Mi’kmaq culture and tradition plays an important role in Sipekne’katik First Nation. Mi’kmaq people have been living on Turtle Island for over 11,000 years, and as such have influenced Canadian, and specifically Atlantic Canadian culture in many profound ways. Mi’kmaq oral traditions share versions of the creation story that speak of Glooscap, a hero and caretaker of Mi’kmaq people who was said to have created by the Great Spirit. Stories tell of Glooscap as the one responsible for creating the unique geography of Nova Scotia that we see today such the Annapolis valley and the Five Islands in the Bay of Fundy.

Sipekne’katik First Nation belongs to the wider Mi’kmaq nation known as Mi’kma’ki that stretches from the Canadian Maritimes to the Gaspe Peninsula in Quebec. Today there are Mi’kmaq people that also live in Newfoundland and in Maine, USA. There is a total population of about 40,000 Mi’kmaq people that live nationwide.

Historically members of the Mi’kmaq nation referred to themselves as L’nu, and to other people as Nikmaq, meaning my kin, as a form of greeting. Speaking Mi’kmaq language is of great importance to continuing our culture and way of life. Sipekne’katik changed the name of the community from the given settler name ‘Indian Brook’ to the traditional name Sipekne’katik in late 2013, which means “where the wild potatoes grow” (Chief Rufus Copage, 2014).


Sipekne’katik was officially founded in 1820 as a parcel of land established as a reserve and was given the name ‘Indian Brook’. Mi’kmaq oral history reports that this area may have been used for century’s prior as a sacred site to prepare for ceremonies and to prepare for hunting and fishing trips.

The history of Sipekne’katik also traces back to a darker time in Canada’s colonial history. In 1699, Father Rale, among other settlers, colonizers, missionaries began to force the entire Mi’kmaq population on the peninsular NS into one settlement near Sipekne’katik/Shubencadie, NS. The land of Sipekne’katik was primarily used as a site for mission work between the years 1700- 1820. The Canadian Government’s centralization plan gained momentum in the 1900’s with the continued forced relocation of Mi’kmaq people to one area in mainland Nova Scotia around Sipekne’katik/Shubencadie. This resulted in a large number of Mi’kmaq people relocating to live in the community of Sipekne’katik, and in fact there is still a large community of people in Sipekne’katik today.

Shubencadie Residential School was located near Sipekne’katik First Nation and was in operation from Feb. 5, 1930, until June 26, 1966, during which time approximately 1000 Mi’kmaq children attended the school (Cape Breton University, 2016). Survivors still reside in our community today, some of whom have contributed their stories to the Mi’kmawey Debert Cultural Centre IRS (Indian Residential School) Legacy Project. The IRS Legacy Project is a project of the Truth and Reconciliation Commission that began in 2013, dedicated to sharing Shubenacadie Indian Residential School survivor’s stories. Sipekne’katik First Nation is proud to be part of this ongoing project that honours the lives of survivors and their families through the sharing of their stories.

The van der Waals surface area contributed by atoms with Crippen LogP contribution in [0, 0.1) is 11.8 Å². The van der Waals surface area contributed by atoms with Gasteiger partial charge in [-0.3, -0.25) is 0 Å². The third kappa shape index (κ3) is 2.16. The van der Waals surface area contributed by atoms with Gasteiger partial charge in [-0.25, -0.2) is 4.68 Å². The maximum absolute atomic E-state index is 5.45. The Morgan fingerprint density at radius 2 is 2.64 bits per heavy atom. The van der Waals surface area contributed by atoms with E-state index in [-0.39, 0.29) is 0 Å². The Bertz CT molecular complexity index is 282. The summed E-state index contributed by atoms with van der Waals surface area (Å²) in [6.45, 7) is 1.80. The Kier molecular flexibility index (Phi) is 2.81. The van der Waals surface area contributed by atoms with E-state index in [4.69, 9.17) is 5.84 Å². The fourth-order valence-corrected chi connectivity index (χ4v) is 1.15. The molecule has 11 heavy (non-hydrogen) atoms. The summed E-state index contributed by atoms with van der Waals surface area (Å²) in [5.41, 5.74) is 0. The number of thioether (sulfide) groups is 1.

Treaty Signing

The results of Father Le Loutre’s War led to the negotiations between Mi’kmaq people, Jean Baptiste Cope and the Canadian government which led to the signing of the Peace and Friendship Treaty of 1752. The Peace and Friendship Treaty of 1752 was signed in Shubencadie/Sipekne’katik district on November 22, 1752 in Halifax by Jean Baptiste Cope and representatives for His Majesty The King (Government of Canada). The Treaty signing of 1752 is honoured with what is known as Treaty day on October 1st and was upheld in Supreme Court of Canada until 1985 (Union of Nova Scotia Indians, 2015). Please see 1752 Peace and Friendship Treaty document for further reading!

Influential people who are from Sipekne’katik

Anna Mae Aquash (Pictou) (1945-1975) was born in Sipekne’katik First Nation and became a well-known First Nations activist. She moved to Boston in the 1960’s to join the American Indian Movement (AIM) to fight for Indigenous resistance and education. She was part of several key demonstrations including the Thanksgiving Day 1970 Mayflower II disruption and the 1972- Trial of Broken Treaties.

Jean Baptiste Cope (Major Cope) (1698- 1758-1760) Cope or kopit in Mi’kmaq means beaver, and this name was thought to have been given to Jean Baptiste by the French army. Jean Baptiste Cope was a key figure in Father Rale’s War, King Williams War, and Father Le Loutre’s War. He was a Mi’kmaq Chief, negotiator, and worked to achieve peace for the Mi’kmaq people at Shubencadie/Sipekne’katik. Cope signed the Peace and Friendship Treaty of 1752. A monument was built in Sipekne’katik First Nation in 2002 to honour Jean Baptiste Cope and the 1752 Peace and Friendship Treaty signing

Today, Sipekne’katik First Nation is a resilient, welcoming community, that continues to honor our histories, practice traditional ways of being, knowing, and living, while continuously working to support the health and wellness of our peoples, for generations to come. Sipekne’katik First Nation welcomes you to learn more about Mi’kmaq people and culture, and to visit our beautiful community, where you can learn about Mi’kmaq language, share in our traditions, and way of life.